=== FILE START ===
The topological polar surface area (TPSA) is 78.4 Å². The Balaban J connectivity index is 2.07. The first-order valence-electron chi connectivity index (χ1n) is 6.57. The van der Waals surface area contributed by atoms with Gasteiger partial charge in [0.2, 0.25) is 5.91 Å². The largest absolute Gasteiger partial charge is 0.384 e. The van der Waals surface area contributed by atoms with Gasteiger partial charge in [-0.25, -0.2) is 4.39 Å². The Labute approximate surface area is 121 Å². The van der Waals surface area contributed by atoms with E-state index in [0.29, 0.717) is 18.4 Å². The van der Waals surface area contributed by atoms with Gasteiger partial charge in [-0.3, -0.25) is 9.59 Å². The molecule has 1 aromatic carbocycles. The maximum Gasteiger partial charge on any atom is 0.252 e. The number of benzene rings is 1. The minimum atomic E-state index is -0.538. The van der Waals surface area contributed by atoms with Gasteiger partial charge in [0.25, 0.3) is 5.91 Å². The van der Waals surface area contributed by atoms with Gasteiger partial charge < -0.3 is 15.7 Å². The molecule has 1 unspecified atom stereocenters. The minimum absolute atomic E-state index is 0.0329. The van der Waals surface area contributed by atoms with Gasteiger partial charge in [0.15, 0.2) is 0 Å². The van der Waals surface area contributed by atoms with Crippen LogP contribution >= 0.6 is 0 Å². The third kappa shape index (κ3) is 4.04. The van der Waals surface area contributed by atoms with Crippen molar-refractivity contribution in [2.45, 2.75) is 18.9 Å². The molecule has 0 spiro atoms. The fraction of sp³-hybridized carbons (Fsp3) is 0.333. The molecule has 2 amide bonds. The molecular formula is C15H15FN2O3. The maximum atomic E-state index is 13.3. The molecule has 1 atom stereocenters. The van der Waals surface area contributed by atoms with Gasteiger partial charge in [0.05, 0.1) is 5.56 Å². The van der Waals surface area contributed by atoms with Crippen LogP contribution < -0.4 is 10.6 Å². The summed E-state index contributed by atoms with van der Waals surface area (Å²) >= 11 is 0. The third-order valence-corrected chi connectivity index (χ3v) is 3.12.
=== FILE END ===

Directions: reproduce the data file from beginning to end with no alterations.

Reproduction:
The topological polar surface area (TPSA) is 78.4 Å². The Balaban J connectivity index is 2.07. The first-order valence-electron chi connectivity index (χ1n) is 6.57. The van der Waals surface area contributed by atoms with Gasteiger partial charge in [0.2, 0.25) is 5.91 Å². The largest absolute Gasteiger partial charge is 0.384 e. The van der Waals surface area contributed by atoms with Gasteiger partial charge in [-0.25, -0.2) is 4.39 Å². The Labute approximate surface area is 121 Å². The van der Waals surface area contributed by atoms with E-state index in [0.29, 0.717) is 18.4 Å². The van der Waals surface area contributed by atoms with Gasteiger partial charge in [-0.3, -0.25) is 9.59 Å². The molecule has 1 aromatic carbocycles. The maximum Gasteiger partial charge on any atom is 0.252 e. The number of benzene rings is 1. The minimum atomic E-state index is -0.538. The van der Waals surface area contributed by atoms with Gasteiger partial charge in [0.25, 0.3) is 5.91 Å². The van der Waals surface area contributed by atoms with Gasteiger partial charge < -0.3 is 15.7 Å². The molecule has 1 unspecified atom stereocenters. The minimum absolute atomic E-state index is 0.0329. The van der Waals surface area contributed by atoms with Gasteiger partial charge in [0.15, 0.2) is 0 Å². The van der Waals surface area contributed by atoms with Crippen LogP contribution >= 0.6 is 0 Å². The third kappa shape index (κ3) is 4.04. The van der Waals surface area contributed by atoms with Crippen molar-refractivity contribution in [2.45, 2.75) is 18.9 Å². The molecule has 0 spiro atoms. The fraction of sp³-hybridized carbons (Fsp3) is 0.333. The molecule has 2 amide bonds. The molecular formula is C15H15FN2O3. The maximum atomic E-state index is 13.3. The molecule has 1 atom stereocenters. The van der Waals surface area contributed by atoms with Gasteiger partial charge in [0.05, 0.1) is 5.56 Å². The van der Waals surface area contributed by atoms with Crippen LogP contribution < -0.4 is 10.6 Å². The summed E-state index contributed by atoms with van der Waals surface area (Å²) >= 11 is 0. The third-order valence-corrected chi connectivity index (χ3v) is 3.12.